Immunizing mice with Ad-HA5-2 and Ad-HA5-1 adenoviruses protected the animals from a highly lethal dose (50 LD50) of the A/Mallard/Pennsylvania/10218/84 (H5N2) influenza virus. A control immunization of mice by the Ad-null vector, which did not carry any gene expression cassette, allowed us to establish the role of the vector itself in the protection against influenza A viruses. It turned out that Ad-null immunization protected 20% of the animals from the influenza virus. This seems to be caused by the induction of a nonspecific antiviral immune response initiated by the injection of an adenoviral vector in the animal organism. Thus, we have demonstrated that recombinant adenoviruses, which bear the influenza virus H5N2 hemaggliutinin gene, can induce geterosubtypic immunity between H5N1 and H5N2 influenza virus subtypes.

In order to verify the hypothesis that recombinant adenoviruses can induce broad-specificity antibodies that can neutralize viruses of different subtypes belonging to the H1 clade (H1, H2, H5, H6, H11, H13 and H16), we used the A/ USSR/90/77 (H1N1) virus, which belonged to this clade, and A/Aichi/2/68 (H3N2), which did not. According to a study

ValB52

ThrB49

IleB45

A/Mallard/Pensylvania/10218/84 (H5N2)

'"A

ThrA3

ValB5

ThrB4

ValB4

IleB45

A/Duck/Novosibirsk/56/2005 (H5N1)

ValB52

ThrB49

IleB48

IleB45

A/USSR/90/1977 (H1N1)

Fig. 7. Conserved conformational epitopes of hemagglutinins recognized by neutralizing antibodies specific to the influenza strains used in this work and belonging to caldes H1 and H3. The surface of the hemagglutinin trimer is depicted in the middle; the HA1 chains are depicted in red, green and grey; and the HA2 chains are shown in dark blue, light blue and yellow. The region which contains the epitopes for the neutralizing antibodies is marked by a black box. The epitopes and the key amino acids that form them are depicted in HA1 (red) and HA2 (blue) hemagglutinin chains of various influenza viruses: A/Aichi/2/68(H3N2) (1EO8), A/USSR/90/77(H1N1) (1RVX), A/Mallard/Pensylvania/10218/84H5N2(H5N2) (1JSM) and A/Duck/Novosibirsk/56/2005(H5N1) (2IBX)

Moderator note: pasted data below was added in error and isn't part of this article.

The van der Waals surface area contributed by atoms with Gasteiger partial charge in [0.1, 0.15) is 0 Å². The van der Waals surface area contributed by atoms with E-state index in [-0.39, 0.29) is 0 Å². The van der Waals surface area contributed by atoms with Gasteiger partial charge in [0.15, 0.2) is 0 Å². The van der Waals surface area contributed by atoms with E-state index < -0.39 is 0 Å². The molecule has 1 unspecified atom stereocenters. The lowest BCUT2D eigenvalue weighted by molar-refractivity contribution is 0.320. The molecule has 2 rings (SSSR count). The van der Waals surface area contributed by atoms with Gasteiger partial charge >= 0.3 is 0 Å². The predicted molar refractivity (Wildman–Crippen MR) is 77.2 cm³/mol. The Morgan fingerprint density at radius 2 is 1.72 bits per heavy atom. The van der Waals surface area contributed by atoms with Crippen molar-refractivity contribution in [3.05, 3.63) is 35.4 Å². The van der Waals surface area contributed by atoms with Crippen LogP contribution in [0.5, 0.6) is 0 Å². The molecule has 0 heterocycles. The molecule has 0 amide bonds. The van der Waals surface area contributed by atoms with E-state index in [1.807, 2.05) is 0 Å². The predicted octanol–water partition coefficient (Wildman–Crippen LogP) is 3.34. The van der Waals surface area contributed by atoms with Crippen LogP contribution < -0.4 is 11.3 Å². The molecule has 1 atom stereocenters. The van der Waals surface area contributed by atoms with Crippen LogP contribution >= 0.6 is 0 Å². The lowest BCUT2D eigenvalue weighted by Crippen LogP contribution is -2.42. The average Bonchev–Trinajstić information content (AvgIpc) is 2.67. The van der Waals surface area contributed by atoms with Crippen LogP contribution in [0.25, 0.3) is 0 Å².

by M. Throsby and his colleagues [14], H5 and H1 virus hemagglutinins have a common conservative epitope which is formed by the amino acid residues His38, Gln40, and Thr318 in the HA1 subunit of hemagglutinin and Ile45, Ile48, Thr49, and Val52 in the HA2 subunit. The hemaglutinins from H3 viruses have Asn and Thr in the 38th and 40th positions in the HA1 subunit, as opposed to His and Gln, and Thr and Val in positions 49 and 52 instead of Asn and Leu, respectively. An analysis of the amino acid sequences of influenza virus hemagglutinins in strains A/USSR/90/77 (H1N1), A/

Mallard/Pennsylvania/10218/84 (H5N2), A/duck/Novosibirsk/56/2005 (H5N1), and A/Aichi/2/68 (H3N2), which were all used in this study, showed that the described hemagglutinin epitopes are highly homologues in subtypes H1 and H5. Only the strain A/duck/Novosibirsk/56/2005 (H5N1) has a single substitution (the Gln in position 40 is substituted for Val) (Fig. 7). This epitope is, however, significantly different in strain A/Aichi/2/68 (H3N2), which does not belong to the first clade of influenza viruses. It was shown that double